Alteryx Billionaire Dean Stoecker, A Slow And Steady Approach

Dean Stoecker saw the possibilities for big data before most people figured out that the internet represented infinite potential for the savvy entrepreneur. In 1997, he co-founded a data science firm called Spatial Re-Engineering Consultants (SRC) and then patiently waited for the market-reality to catch up with his imagination.

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“We were building big-data analytic cloud solutions back in 1998,” Stoecker said in an interview. At that time, there wasn’t a strong demand for analytics services and Stoecker’s first customer was a mail-out marketing company that paid Alteryx $125,000 to help them better target their coupon offerings.

During that time, he focused on growing his startup into a lean, efficiently-run endeavor that was turning a profit from day one. He was careful to avoid most of the financial traps that many mid-90s internet companies fell into. “We didn’t spend ahead of revenue. We didn’t hire ahead of revenue,” he said. “We never calculated burn rates. That was a big topic in the whole dot-com era. We were not running the business like a dot-com.”

In 2006, Stoecker and the two other co-founders decided to move the company away from their consulting business base. As part of that pivot, SRC rolled out software that enabled customers to run their own data analysis. They rebranded the company Alteryx – a nerdy-joke play on words for changing two variables simultaneously: “Alter Y, X” – in 2010.

Business has been booming since then, he successfully raised $163 million in capital before taking the company public in 2017. Its stock price is up almost 900 percent and Stoecker, himself, is estimated to be worth approximately $1.2 billion. Also, the company produced $28 million in profits on $254 million in revenue in 2018. Even though business was slower to come than he first thought, Stoecker never doubted that it would happen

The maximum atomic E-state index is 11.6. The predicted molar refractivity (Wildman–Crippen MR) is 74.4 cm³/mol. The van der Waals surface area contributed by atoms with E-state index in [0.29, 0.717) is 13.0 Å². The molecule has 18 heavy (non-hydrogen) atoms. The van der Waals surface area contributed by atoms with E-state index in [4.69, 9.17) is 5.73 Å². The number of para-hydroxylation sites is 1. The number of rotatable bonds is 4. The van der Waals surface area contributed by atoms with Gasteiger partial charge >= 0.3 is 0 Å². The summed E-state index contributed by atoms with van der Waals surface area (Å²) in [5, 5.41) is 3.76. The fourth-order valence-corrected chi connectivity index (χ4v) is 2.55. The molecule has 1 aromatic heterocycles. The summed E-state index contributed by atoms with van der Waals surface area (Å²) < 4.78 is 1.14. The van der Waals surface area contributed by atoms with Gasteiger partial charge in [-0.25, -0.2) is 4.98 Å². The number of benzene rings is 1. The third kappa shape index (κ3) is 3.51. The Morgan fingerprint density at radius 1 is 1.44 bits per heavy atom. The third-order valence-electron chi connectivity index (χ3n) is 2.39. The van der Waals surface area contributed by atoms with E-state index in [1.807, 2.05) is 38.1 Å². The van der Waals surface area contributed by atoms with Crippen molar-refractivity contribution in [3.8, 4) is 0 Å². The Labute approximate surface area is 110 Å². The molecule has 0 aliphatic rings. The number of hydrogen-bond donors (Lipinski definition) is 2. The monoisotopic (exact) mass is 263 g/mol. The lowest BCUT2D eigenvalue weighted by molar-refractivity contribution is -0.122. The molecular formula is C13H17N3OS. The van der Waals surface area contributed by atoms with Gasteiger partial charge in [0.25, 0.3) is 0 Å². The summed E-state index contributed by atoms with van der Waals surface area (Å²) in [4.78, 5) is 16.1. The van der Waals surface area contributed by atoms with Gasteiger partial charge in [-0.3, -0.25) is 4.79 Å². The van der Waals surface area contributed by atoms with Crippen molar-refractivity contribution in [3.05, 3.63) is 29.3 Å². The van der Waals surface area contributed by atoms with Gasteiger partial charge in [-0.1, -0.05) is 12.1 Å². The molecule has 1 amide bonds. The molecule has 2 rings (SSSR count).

“People ask me, ‘Did you ever think it would get this big?’” he said. "And I say, ‘Yeah, I just never thought it would take this long.'"

Stoecker grew up in Boulder, Colorado as the youngest child in his family. His father was an inventor who spent part of his professional life building liquid nitrogen tanks for NASA. From there, his father decided to make a career change and started selling “pre-cut” vacation homes in Colorado.

“My father was an entrepreneur who built A-frame houses,” he remembered. “[W]e would see the life of the entrepreneur at the kitchen table – collecting money from customers, paying bills, and investing for the next stages of growth.”

Stoecker worked with his father as a teenager and was able to finance his college degree with earnings he had made in high school. He received a bachelor in economics from the University of Colorado Boulder in 1979, then went on to obtain his MBA from Pepperdine.
His first real exposure to the data industry came with his sales job at Connecticut-based Donnelly Marketing Information Services. While there, he began to understand how challenging it was to build a profitable business while utilizing publicly-available data. "Companies tried to be good at three core competencies – data, software, and analytics. I realized to be successful you needed to own one of those,” he said in a 2018 interview.

After seven years with Donnelly, Stoecker realized it was time for a change. “I told my wife I am either going to buy a business or get a pink slip. At 3:30 in the afternoon I called my wife and said I had gotten the pink slip. With three partners in 1997, we decided to focus on analytics."

Stoecker had seed money that a customer had given them back in 1998 but he never touched it. For the next fourteen years, he and his partners bootstrapped the company through 20 to 25 percent annual growth, never lost money and always paid their bills. His biggest failure, he says, is that he waited until he was 40 to start a business.

Even though Stoecker is coming up on 62nd birthday, he shows no interest in slowing down. When he looks at 22 years of business displayed as a timeline across an Alteryx office wall, he reflects on those first two decades. “The good stuff hasn’t even occurred yet,” he said. “I’m going to need a bigger wall.”